There’s so much more to do in dance music than just make beats and sell records through club play and mixtapes. I see the volumes of people who love dance music and DJ culture, but it seems as if there’s no central cast of characters. No one to pull it all together on a mogul-like level, ala P Diddy, Jay-Z, Jermaine Dupri. Who are the icons of our industry? Who are the ones pushing both music and fashion-forward? Where are the outspoken artists like hip hop’s Kanye West, who are changing the game? Sure, we have Moby, but he’s not winning any Mercedes Benz Fashion Week awards! Just kidding, Moby. And today, is Moby really considered a “dance” artist, or a pop star?
That being said, I learned so much about the world of fashion marketing last week…maybe too much! LOL. As I walked both the Las Vegas Convention Center and the Sands, I saw an incredible level of creativity. Although one thing really did disturb me. There was a Chinese company who’s booth inside the LACC featured a line of Ecko-type knock-offs, down to the size of the lines in their checkered shirts.
I thought to myself, why MAGIC would allow a Chinese company who is closely infringing on an American brand’s likeness and image would be allowed to show and sell their goods? I guess there’s no law against the competition, as long as you’re not using the other brand’s name. But it did raise questions in my mind nonetheless, in an era when we’re very sensitive to South Asian music piracy rings and low-quality Chinese-made knock-offs.
My friend DJ Dakota made an appearance on Monday, Tuesday and Wednesday morning, spinning chill out and downtempo sounds at the Platform section of the show, which is an area set aside for the smaller, boutique brands. We were invited out to the MAGIC opening party at the Hard Rock Cafe Hotel, where we saw the Goo Goo Dolls (photos below) open the trade show’s week with an energetic and fun performance.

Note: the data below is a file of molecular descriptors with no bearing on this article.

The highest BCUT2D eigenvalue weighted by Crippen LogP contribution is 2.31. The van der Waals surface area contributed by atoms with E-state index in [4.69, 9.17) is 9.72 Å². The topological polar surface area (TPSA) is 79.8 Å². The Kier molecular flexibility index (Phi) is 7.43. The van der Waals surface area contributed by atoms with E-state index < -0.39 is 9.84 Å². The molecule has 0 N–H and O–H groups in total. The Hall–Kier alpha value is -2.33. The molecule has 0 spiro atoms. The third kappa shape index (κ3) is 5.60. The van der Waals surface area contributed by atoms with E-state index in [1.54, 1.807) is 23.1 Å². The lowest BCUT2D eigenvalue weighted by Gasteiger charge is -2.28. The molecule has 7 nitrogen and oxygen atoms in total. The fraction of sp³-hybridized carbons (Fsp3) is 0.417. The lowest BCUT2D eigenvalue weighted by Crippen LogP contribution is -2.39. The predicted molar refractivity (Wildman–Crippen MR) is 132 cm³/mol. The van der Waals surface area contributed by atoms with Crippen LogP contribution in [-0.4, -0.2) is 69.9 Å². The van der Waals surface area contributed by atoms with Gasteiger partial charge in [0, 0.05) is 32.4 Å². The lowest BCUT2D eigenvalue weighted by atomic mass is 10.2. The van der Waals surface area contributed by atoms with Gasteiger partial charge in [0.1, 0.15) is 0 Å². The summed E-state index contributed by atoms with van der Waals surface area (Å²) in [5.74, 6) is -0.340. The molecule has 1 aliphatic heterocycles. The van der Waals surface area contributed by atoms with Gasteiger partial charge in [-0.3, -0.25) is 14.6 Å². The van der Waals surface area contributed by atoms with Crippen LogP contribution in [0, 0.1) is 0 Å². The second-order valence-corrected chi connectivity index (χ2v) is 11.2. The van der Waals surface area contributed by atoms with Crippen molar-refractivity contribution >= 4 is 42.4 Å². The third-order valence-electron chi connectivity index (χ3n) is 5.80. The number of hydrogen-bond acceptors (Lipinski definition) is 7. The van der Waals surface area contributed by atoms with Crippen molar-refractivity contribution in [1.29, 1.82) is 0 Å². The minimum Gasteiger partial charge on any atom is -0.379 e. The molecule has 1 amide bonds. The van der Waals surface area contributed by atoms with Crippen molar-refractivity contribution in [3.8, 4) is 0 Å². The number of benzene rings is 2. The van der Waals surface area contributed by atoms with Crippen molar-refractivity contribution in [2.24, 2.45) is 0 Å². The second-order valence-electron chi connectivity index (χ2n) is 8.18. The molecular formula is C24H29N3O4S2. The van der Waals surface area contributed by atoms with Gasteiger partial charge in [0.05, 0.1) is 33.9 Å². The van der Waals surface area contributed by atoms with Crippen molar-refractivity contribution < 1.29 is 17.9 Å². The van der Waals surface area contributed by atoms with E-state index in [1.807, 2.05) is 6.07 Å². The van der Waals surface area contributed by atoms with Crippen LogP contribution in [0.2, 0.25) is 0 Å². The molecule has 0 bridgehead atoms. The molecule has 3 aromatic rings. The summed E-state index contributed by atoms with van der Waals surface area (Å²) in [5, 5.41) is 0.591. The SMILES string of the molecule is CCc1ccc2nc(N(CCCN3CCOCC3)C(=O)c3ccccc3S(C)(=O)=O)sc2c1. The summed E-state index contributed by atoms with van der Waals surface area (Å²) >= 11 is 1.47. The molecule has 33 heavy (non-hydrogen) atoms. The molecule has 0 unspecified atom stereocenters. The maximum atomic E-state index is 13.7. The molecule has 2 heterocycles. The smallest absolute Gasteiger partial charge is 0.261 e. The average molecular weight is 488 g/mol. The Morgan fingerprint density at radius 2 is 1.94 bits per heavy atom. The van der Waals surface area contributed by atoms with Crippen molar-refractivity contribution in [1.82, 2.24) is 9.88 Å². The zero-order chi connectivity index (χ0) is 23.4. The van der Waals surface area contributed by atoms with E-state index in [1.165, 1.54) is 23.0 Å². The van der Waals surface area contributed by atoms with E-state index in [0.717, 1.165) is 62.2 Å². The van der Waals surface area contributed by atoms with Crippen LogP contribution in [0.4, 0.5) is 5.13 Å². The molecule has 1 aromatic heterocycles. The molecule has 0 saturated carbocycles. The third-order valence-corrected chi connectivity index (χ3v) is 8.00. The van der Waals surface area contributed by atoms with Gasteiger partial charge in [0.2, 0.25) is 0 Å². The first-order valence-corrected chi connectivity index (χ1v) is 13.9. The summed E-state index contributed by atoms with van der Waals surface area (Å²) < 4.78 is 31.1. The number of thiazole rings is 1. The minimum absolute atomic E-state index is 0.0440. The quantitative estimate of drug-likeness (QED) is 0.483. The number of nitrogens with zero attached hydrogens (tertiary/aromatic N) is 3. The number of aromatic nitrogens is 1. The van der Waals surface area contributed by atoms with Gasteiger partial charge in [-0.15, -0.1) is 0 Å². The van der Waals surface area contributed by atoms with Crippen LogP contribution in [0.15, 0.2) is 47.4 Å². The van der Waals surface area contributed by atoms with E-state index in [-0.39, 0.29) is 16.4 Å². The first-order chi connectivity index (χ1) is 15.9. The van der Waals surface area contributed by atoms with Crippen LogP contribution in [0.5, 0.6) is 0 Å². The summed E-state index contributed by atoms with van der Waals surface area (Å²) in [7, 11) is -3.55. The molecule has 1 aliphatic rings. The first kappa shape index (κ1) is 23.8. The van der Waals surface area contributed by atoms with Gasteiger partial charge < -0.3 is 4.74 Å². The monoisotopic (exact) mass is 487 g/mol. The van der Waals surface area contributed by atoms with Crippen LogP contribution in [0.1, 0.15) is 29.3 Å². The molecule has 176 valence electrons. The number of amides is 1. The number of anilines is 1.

As MAGIC was to the big brands, who’s booths were incredible marketing centers all by themselves, Project Show focused on smaller, boutique offerings.
However, some lines like Ted Baker and Meltin Pot chose to show at Project over MAGIC, mainly because they wanted to connect with more of a raw, youth culture than mass-market brands like Perry Ellis and Kenneth Cole.
At MAGIC, some brands stood out bigger than others. I think the Sean John booth was probably the biggest of them all. Bigger than Perry Ellis, Polo, and Kenneth Cole. P. Diddy is just taking the fashion industry by storm.
To actually see the line, you had to have an appointment set up prior to the show. I didn’t get the chance to check out the gear myself, but from the looks of it, Sean John is giving the traditional brands dominating hip hop over the past few years, such as Tommy Hilfiger, Phat Farm, and Ralph Lauren a run for their proverbial money.
P Diddy’s Sean John line is making a huge impact on the men’s fashion marketplace, targeting young urban teens and young adults who want to live the hip hop lifestyle, but also want to dress in button-down suit, shirt and tie for work.
As fellow Netmix DJ Madsol Desar proclaims, hip hop is going corporate. You’re going to see a lot more hip hop heads wearing nice threads over the next year or so, as rap superstars like Jay Z are driven around in Bentley’s. Sure, the Ecko’s will still do well, but from the looks of it, I see a movement in fashion towards more dressy, classy, upscale styles. For men, baggy jeans are out and slacks are in. Maybe this will help hip hop clean up its hardcore image, I don’t know? But that’s the goal I think these brands are trying to reach.
Here’s a good look at the Sean John Booth. Then compare it to the other’s booth’s I’ve added below:
Now, here are the others:
I did go over to Project Show at the Sands Convention Center, but I didn’t take any photos to speak of. I ran into my friend, Sandra Mihalenko from Meltin Pot. She gave me a DVD promo for the movie they are releasing, and I caught a glimpse of her beautiful new engagement ring! Congrats, Sandra!
I also checked out the Ted Baker booth, which was very, very cool. Some great stuff coming out in the Fall. And, I hung out at the Triple 5 Soul booth and spoke to their PR/Marketing rep about the brand. We’ll probably work together on a few things down the road between T5S and StarStyle music.
Let’s see, what else can I show you here? Oh, yeah…the Goo Goo Dolls performance!
Using my trusty press pass, I was able to make my way to the stage to get some shots of the band’s performance. Here’s a few pics below, and then you can make your way over to the Netmix/Flickr photoblog to see the rest.